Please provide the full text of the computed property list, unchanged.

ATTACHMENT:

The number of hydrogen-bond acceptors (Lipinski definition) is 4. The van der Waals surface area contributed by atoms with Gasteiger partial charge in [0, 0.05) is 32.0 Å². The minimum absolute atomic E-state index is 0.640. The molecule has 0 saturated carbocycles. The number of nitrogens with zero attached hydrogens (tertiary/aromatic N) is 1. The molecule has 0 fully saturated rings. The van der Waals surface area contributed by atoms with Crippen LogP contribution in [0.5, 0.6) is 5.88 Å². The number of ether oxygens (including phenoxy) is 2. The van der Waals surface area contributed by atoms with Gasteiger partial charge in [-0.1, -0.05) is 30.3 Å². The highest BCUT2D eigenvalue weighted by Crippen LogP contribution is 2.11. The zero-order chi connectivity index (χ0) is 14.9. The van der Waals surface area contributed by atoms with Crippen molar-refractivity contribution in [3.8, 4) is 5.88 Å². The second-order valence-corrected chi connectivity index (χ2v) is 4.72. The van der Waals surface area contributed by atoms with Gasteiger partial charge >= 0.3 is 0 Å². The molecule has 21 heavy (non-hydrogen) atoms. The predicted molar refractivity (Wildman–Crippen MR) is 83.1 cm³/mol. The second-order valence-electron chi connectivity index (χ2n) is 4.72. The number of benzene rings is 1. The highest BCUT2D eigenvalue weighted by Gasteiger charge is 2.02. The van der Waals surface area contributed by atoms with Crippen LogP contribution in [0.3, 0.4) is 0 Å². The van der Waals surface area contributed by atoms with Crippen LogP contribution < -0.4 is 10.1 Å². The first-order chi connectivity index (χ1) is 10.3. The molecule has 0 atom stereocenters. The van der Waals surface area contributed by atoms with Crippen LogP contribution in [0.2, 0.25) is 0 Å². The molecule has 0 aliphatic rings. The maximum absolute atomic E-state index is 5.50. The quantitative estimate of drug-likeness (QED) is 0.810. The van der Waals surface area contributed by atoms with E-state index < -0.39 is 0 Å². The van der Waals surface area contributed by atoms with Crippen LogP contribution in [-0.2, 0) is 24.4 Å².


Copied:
The number of hydrogen-bond acceptors (Lipinski definition) is 4. The van der Waals surface area contributed by atoms with Gasteiger partial charge in [0, 0.05) is 32.0 Å². The minimum absolute atomic E-state index is 0.640. The molecule has 0 saturated carbocycles. The number of nitrogens with zero attached hydrogens (tertiary/aromatic N) is 1. The molecule has 0 fully saturated rings. The van der Waals surface area contributed by atoms with Crippen LogP contribution in [0.5, 0.6) is 5.88 Å². The number of ether oxygens (including phenoxy) is 2. The van der Waals surface area contributed by atoms with Gasteiger partial charge in [-0.1, -0.05) is 30.3 Å². The highest BCUT2D eigenvalue weighted by Crippen LogP contribution is 2.11. The zero-order chi connectivity index (χ0) is 14.9. The van der Waals surface area contributed by atoms with Crippen molar-refractivity contribution in [3.8, 4) is 5.88 Å². The second-order valence-corrected chi connectivity index (χ2v) is 4.72. The van der Waals surface area contributed by atoms with Gasteiger partial charge >= 0.3 is 0 Å². The molecule has 21 heavy (non-hydrogen) atoms. The predicted molar refractivity (Wildman–Crippen MR) is 83.1 cm³/mol. The second-order valence-electron chi connectivity index (χ2n) is 4.72. The number of benzene rings is 1. The highest BCUT2D eigenvalue weighted by Gasteiger charge is 2.02. The van der Waals surface area contributed by atoms with Crippen LogP contribution in [0.3, 0.4) is 0 Å². The van der Waals surface area contributed by atoms with Crippen LogP contribution < -0.4 is 10.1 Å². The first-order chi connectivity index (χ1) is 10.3. The molecule has 0 atom stereocenters. The van der Waals surface area contributed by atoms with Crippen LogP contribution in [0.2, 0.25) is 0 Å². The molecule has 0 aliphatic rings. The maximum absolute atomic E-state index is 5.50. The quantitative estimate of drug-likeness (QED) is 0.810. The van der Waals surface area contributed by atoms with E-state index < -0.39 is 0 Å². The van der Waals surface area contributed by atoms with Crippen LogP contribution in [-0.2, 0) is 24.4 Å².